Overall Rank: 920
Average Rating: 3/4
# of Ratings: 112
Theatrical Release Date: 11/02/1984
Genre: Drama, Historical
MPAA Rating: R
Director: Roland Joffé
Actors: Sam Waterston, Haing S. Ngor, John Malkovich, Julian Sands, Craig T. Nelson, Spalding Gray
Plot: Based on the true story of a photographer in Cambodia during Pol Pot's atrocious killings. -- sapien
Quick Movie Reviews
Logan D. McCoy - wrote on 06/25/2019
Destruction and violence shown from the point of view of a journalist covering the state of the war-torn country in which it's set.
mitchellyoung - wrote on 12/17/2011
This is an often brutal and emotionally captivating portrait of wartorn Cambodia. It approaches war from an interesting perspective and features an astonishing supporting performance by non-actor Haing S. Ngor. It's often tough to watch, but ends on a very moving note.
sapien - wrote on 03/25/2010
This movie is extremely hard to follow. But, I got the gist of it. And, since it's an anti-war movie, I can dig it.
Full Movie Reviews
Daniel Corleone - wrote on 10/25/2012
One of the very best true to life stories about an accidental bombing in Cambodia in the early 1970's where numerous lives were grievously affected. Reporter Sydney Schanberg (Sam Waterston) and Al Rockoff (John Malkovich) together with Dith Pran, a Cambodian journalist, cover the story. Haing S. Ngor keeps this film interesting from start to finish. Great screenplay with quotes from the journals of Pran - "The wind whispers of fear and hate. The war has killed love." "Nothing to forgive Sydney. Nothing." Sydney - "Because if anybody ever gets to read about this you won't be able to look 'em in the face." Fast paced for a drama, performances authentic while the settings were lifelike and harrowing. Score was haunting as the scenes. The Killing Fields is about the horrors of …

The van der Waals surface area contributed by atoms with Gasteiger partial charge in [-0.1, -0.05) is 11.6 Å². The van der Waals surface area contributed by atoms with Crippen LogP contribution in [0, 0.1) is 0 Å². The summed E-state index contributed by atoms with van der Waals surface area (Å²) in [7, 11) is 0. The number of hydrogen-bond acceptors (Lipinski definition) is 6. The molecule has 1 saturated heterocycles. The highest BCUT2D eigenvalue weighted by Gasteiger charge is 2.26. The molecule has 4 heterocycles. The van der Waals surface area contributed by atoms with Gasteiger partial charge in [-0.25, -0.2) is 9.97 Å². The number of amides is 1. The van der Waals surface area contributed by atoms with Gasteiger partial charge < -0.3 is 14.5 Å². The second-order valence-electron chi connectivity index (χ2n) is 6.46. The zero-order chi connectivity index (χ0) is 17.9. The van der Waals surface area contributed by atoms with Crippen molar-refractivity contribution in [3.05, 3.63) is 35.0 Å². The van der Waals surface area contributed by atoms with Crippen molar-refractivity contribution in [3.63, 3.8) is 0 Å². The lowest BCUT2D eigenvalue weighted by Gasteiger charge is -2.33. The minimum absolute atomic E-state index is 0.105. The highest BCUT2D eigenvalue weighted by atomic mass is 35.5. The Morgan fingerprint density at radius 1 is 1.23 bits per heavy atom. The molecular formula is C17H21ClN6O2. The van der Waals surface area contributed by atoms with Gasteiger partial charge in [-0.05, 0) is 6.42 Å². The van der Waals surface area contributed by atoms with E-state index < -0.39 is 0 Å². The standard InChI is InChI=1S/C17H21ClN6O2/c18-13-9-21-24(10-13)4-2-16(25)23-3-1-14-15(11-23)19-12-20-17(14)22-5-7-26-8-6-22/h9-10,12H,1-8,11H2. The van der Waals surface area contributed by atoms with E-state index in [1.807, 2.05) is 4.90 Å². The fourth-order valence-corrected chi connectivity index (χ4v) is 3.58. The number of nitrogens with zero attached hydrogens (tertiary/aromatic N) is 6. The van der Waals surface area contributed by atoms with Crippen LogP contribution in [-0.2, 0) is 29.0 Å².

Yojimbo - wrote on 01/25/2012
The Killing Fields is based on the true story of Dith Pran, a Cambodian journalist caught up in the atrocities of the Khmer Rouge who seized power in the mid seventies. I saw this film many years ago and it had a profound effect on me at the time, not having previously known of the events it documents. To be honest, it is not quite the masterpiece I remembered it to be; the first hour is a pretty generic, if decent foreign-journalists-caught-up-in-civil-conflict story and it is showing its age a little. The soundtrack in particular at times sounded like it'd be more at home in a John Carpenter film than an epic human tragedy. Also the scale of what happened is almost impossible to get your head around and the rather dry, factual way it is presented means that the emotional connection of …
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